This site mentions that

...the average cumulus cloud weighs 1.1 million pounds. (Scroll down the page to the cloud picture.)

How, exactly, is the weight of a cloud determined? I thought that clouds are just the visible condensation of water droplets in the atmosphere, but there exists some water in the entire atmosphere, even where there are no clouds.

Is this weight claim based on the additional weight/mass of just the extra water vapor that supersaturates the air and causes the visible manifestation we call a "cloud"?

P.S. I estimate a typical cumulus cloud as having a volume of cir. $1~\mathrm{km^{3}}$, and that volume of Earth's atmosphere centered around altitude $2000 ~\mathrm{m}$ MSL has a mass of $1.00647 \times 10^{9}~\mathrm{kg}$ -- easily three orders of magnitude more massive than 1.1 million $\mathrm{lbs}$ (mass).

  • $\begingroup$ Do you realize how close your PS comes to giving you you own back-of-the-envelope lower bound on the mass of water in the cloud? The next step is to assume that the whole volume has 100% relative humidity and compute the implied partial pressure of water... $\endgroup$ – dmckee --- ex-moderator kitten Aug 11 '16 at 1:43

Weight of a Cloud

This answer is based on the above article, with as much pruning of irrelevant wordage as possible.

The water density of a typical cumulus cloud is 1/2 gram per cubic meter, but the density will vary for different types of clouds. 

By measuring a cloud’s shadow when the sun is directly above it, you can get an idea of its width. A typical cumulus, is about a kilometer across, and generally roughly cubical—so a kilometer long and a kilometer tall. That’s one billion cubic meters in volume. 

enter image description here

Obligatory picture of clouds in lovely blue sky.

Use the density and volume to determine the total water content of the cloud, here it's 500,000,000 grams of water, or 1.1 million pounds.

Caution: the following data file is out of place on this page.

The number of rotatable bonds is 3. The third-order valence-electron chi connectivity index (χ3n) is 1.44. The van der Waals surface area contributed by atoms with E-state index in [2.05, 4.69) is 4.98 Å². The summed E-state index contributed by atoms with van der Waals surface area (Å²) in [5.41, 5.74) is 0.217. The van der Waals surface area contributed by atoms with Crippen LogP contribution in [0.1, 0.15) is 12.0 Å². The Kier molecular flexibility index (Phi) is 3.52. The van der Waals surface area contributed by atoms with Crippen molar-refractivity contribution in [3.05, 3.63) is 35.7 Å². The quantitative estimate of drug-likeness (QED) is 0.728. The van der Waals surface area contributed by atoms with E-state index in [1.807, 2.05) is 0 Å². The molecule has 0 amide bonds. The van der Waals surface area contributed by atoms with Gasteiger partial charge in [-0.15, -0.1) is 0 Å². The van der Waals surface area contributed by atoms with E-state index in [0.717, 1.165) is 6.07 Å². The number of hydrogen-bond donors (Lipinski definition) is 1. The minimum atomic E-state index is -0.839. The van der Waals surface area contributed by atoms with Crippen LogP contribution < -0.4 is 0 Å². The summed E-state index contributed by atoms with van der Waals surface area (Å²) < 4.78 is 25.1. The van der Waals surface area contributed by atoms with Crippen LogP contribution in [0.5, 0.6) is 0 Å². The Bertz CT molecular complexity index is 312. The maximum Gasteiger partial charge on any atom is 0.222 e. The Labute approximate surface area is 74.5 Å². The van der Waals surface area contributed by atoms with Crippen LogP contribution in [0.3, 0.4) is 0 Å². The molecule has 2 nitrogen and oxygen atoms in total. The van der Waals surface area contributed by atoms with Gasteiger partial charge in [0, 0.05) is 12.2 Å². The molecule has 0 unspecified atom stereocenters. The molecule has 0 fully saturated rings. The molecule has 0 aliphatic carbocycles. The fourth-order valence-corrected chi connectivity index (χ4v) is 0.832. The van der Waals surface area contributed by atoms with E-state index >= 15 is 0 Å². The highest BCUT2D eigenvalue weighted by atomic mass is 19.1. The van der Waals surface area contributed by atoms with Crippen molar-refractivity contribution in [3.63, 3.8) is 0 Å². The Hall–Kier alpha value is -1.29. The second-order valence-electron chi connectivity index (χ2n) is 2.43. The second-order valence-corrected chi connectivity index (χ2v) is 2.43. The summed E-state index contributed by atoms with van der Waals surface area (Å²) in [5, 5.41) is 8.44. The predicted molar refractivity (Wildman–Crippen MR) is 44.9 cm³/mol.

So how does a several-hundred-ton cloud stay afloat? For one thing, the weight is distributed among trillions of really tiny water droplets spread out over a really big space. Some of these droplets are so small that you would need a million of them to make one raindrop, and gravity’s effect on them is pretty negligible. 

What’s more, the cloud is less dense than dry air, so it's buoyant. It also helps that all those little droplets get some lift from updrafts of warm air. Those droplets don’t float forever, though. When the cloud’s water density increases and the droplets get bigger and heavier, the cloud eventually does fall, bit by little bit, in the form of rain. 

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  • $\begingroup$ Thank you... Should I assume the cloud is less dense than dry air because of what this article mentions? $\endgroup$ – pr1268 Aug 11 '16 at 21:07

Cloud means $liquid$ water in the form of droplets suspended high up in the atmosphere. Water vapor is naturally present everywhere, and not just confined to region of space where clouds are present; so water $vapor$ should not be considered part of the cloud. If you want to calculate weight of cloud then just take liquid water content of cloud into consideration.

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